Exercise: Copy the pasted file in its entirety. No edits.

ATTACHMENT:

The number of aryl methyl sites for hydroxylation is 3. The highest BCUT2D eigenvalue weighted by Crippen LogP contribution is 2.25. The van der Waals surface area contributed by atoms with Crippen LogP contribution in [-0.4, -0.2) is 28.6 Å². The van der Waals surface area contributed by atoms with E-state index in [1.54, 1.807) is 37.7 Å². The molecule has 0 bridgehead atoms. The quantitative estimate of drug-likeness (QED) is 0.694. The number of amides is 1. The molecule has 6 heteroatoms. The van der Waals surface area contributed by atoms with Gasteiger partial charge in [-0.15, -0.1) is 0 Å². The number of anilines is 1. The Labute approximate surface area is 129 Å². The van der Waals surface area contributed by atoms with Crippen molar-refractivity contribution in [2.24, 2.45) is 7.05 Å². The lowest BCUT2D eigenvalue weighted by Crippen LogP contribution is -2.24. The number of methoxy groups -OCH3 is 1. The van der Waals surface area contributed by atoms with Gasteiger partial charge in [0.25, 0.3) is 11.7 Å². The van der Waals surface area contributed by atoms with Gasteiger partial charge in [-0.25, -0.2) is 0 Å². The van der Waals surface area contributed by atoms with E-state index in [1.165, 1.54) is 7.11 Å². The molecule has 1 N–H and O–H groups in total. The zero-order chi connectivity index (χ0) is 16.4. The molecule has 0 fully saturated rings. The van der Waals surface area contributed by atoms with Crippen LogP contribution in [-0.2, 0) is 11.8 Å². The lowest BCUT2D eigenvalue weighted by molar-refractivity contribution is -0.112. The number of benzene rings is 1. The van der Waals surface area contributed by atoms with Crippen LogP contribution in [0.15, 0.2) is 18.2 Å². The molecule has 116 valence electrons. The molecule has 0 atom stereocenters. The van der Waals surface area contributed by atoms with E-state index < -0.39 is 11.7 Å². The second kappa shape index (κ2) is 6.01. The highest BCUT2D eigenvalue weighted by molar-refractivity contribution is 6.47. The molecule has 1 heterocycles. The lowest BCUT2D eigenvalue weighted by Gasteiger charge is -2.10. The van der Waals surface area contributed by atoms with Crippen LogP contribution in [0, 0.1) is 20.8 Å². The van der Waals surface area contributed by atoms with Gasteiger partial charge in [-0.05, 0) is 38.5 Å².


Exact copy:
The number of aryl methyl sites for hydroxylation is 3. The highest BCUT2D eigenvalue weighted by Crippen LogP contribution is 2.25. The van der Waals surface area contributed by atoms with Crippen LogP contribution in [-0.4, -0.2) is 28.6 Å². The van der Waals surface area contributed by atoms with E-state index in [1.54, 1.807) is 37.7 Å². The molecule has 0 bridgehead atoms. The quantitative estimate of drug-likeness (QED) is 0.694. The number of amides is 1. The molecule has 6 heteroatoms. The van der Waals surface area contributed by atoms with Gasteiger partial charge in [-0.15, -0.1) is 0 Å². The number of anilines is 1. The Labute approximate surface area is 129 Å². The van der Waals surface area contributed by atoms with Crippen molar-refractivity contribution in [2.24, 2.45) is 7.05 Å². The lowest BCUT2D eigenvalue weighted by Crippen LogP contribution is -2.24. The number of methoxy groups -OCH3 is 1. The van der Waals surface area contributed by atoms with Gasteiger partial charge in [0.25, 0.3) is 11.7 Å². The van der Waals surface area contributed by atoms with Gasteiger partial charge in [-0.25, -0.2) is 0 Å². The van der Waals surface area contributed by atoms with E-state index in [1.165, 1.54) is 7.11 Å². The molecule has 1 N–H and O–H groups in total. The zero-order chi connectivity index (χ0) is 16.4. The molecule has 0 fully saturated rings. The van der Waals surface area contributed by atoms with Crippen LogP contribution in [-0.2, 0) is 11.8 Å². The lowest BCUT2D eigenvalue weighted by molar-refractivity contribution is -0.112. The number of benzene rings is 1. The van der Waals surface area contributed by atoms with Crippen LogP contribution in [0.15, 0.2) is 18.2 Å². The molecule has 116 valence electrons. The molecule has 0 atom stereocenters. The van der Waals surface area contributed by atoms with E-state index < -0.39 is 11.7 Å². The second kappa shape index (κ2) is 6.01. The highest BCUT2D eigenvalue weighted by molar-refractivity contribution is 6.47. The molecule has 1 heterocycles. The lowest BCUT2D eigenvalue weighted by Gasteiger charge is -2.10. The van der Waals surface area contributed by atoms with Crippen LogP contribution in [0, 0.1) is 20.8 Å². The van der Waals surface area contributed by atoms with Gasteiger partial charge in [-0.05, 0) is 38.5 Å².